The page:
Tom Ahern is the author of How to Write Fundraising Materials that Raise More Money, and Raising More Money with Newsletters than You Ever Thought Possible, available in the AFP Bookstore. His newest book is titled Seeing Through a Donor’s Eyes. Ahern is an international communications trainer and an award-winning magazine journalist.

To access the AFP Bookstore, go to and click on AFP Marketplace & Bookstore.

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How NOT to Get Results With a Fundraising Letter  

In his book, How to Write Successful Fundraising Letters, direct mail veteran Mal Warwick describes the common errors in writing fundraising letters and explains how to avoid them.

Chaotic Thinking

Effective writing begins (and ends) with clear, disciplined thought. As William Strunk Jr. and E. B. White put it so elegantly in The Elements of Style: “Design informs even the simplest structure, whether of brick and steel or of prose. You raise a pup tent from one sort of vision, a cathedral from another. This does not mean that you must sit with a blueprint always in front of you, merely that you had best anticipate what you are getting into.” So before you lay a finger on the keyboard or position your pen on paper, make up your mind what it is you want to communicate. Decide where you want to go and how you’ll get there. If necessary, outline the steps you’ll take along the way. If you don’t decide in advance what the point is, it’s unlikely you’ll get it across.

Hemming and Hawing

There may still be a place for slow and easy writing that meanders from point to point, but I think that approach went out of style with William Faulkner—and there is no room for such laziness when you’re writing to achieve results. Get to the point—the quicker the better! Unless you can devise a clearly superior lead sentence, I suggest you start a letter with the words, “I’m writing to you today because…” That approach won’t win a prize in a creative writing contest, but it does force you to communicate quickly and directly the result you’re hoping to achieve with your letter. Creativity doesn’t raise money, but directness does. If your writing doesn’t get to the point, your readers’ eyes and minds will wander off to more satisfying pursuits. Bluntness is usually a wiser and more productive course than subtlety.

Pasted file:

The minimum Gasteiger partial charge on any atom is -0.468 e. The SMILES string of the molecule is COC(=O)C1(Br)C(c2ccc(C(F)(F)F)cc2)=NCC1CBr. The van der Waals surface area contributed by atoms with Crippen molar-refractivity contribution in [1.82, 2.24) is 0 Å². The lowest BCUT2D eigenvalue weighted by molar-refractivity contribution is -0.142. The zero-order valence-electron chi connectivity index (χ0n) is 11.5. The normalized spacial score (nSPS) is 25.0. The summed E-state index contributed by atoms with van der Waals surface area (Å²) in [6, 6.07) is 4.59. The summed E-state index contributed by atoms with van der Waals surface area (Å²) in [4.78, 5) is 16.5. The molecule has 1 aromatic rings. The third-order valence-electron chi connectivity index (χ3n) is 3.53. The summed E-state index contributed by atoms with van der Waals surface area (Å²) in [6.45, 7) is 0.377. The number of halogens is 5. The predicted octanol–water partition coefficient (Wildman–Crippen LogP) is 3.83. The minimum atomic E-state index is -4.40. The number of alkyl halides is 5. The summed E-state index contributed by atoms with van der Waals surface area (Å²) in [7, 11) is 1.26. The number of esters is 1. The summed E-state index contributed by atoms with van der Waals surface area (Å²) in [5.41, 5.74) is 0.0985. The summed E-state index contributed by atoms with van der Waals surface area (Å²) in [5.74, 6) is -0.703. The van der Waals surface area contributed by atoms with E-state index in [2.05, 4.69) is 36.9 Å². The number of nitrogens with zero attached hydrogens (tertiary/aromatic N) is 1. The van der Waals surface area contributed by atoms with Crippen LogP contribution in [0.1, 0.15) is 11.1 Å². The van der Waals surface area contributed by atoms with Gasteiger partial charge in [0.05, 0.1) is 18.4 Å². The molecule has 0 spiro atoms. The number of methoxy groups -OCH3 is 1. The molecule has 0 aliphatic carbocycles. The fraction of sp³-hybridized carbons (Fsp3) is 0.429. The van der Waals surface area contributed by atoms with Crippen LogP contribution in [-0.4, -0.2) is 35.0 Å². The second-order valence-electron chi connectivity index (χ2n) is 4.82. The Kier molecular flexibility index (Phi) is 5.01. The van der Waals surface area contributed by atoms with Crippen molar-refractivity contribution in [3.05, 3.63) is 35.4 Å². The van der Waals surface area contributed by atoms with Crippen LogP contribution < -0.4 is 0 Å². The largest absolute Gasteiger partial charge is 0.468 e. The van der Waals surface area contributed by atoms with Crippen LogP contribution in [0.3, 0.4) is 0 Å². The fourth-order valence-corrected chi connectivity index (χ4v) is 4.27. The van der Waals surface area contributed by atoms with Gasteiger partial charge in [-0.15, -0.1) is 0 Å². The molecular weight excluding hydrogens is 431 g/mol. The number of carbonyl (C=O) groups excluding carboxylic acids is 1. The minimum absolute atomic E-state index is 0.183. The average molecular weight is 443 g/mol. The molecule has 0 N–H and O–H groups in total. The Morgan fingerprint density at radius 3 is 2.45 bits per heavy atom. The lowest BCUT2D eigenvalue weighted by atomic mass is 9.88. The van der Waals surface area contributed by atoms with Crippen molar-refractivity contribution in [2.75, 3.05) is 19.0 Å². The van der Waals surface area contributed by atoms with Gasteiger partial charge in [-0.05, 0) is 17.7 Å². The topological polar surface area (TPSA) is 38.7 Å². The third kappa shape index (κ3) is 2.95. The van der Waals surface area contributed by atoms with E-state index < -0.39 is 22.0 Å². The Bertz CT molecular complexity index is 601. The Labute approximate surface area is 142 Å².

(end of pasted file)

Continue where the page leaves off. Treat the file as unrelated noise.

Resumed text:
Boring Leads

If you’re faced with the task of writing a six-page letter or a ten-page memo, you’d better be sure your opening paragraph—and especially the opening sentence—is intriguing enough to pique your readers’ interest. And that goes double for a letter intended to secure a gift or sell a product. Writing that engages the reader often begins with a question, a challenge, a human interest story, a bold assertion, a familiar phrase turned on its head—or straightforward, unalloyed directness. The special circumstances and conditions of your writing assignment (or simple inspiration) may suggest that one of these approaches is ideal. But it may be enough simply to sum up the points you’re going to make—if you state them dramatically enough and set the proper tone for the audience you’re addressing—for example:

I’m writing today to invite you to join me in launching a historic initiative with vast potential to improve the quality of life in our community.

For a general audience, that pompous lead might guarantee your letter will quickly make its way into the proverbial circular file. But for a highbrow group with a demonstrated commitment to your community and a connection to the person who signs the memo or the letter, the boldness of your claim may be captivating.

Run-On Sentences

Writing of any type suffers from overlong sentences; a letter to raise money or sell software can die a horrible death from this malady. If a sentence is longer than three typewritten lines, analyze it, looking for a way to break it down into two or three simpler and shorter sentences. Almost always, you’ll get your point across more effectively if you do so. Keep this in mind: a reader dedicated enough to tackle Proust or Joyce may be willing to concentrate hard enough to follow a tortured thought all the way to a long-overdue period. (Understandably, the period is sometimes known as a full stop.) But your readers aren’t likely to pay that much attention. Long sentences will test readers’ limited attention span, and you’ll come up the loser.

Failure to Use Visual Devices to Guide the Reader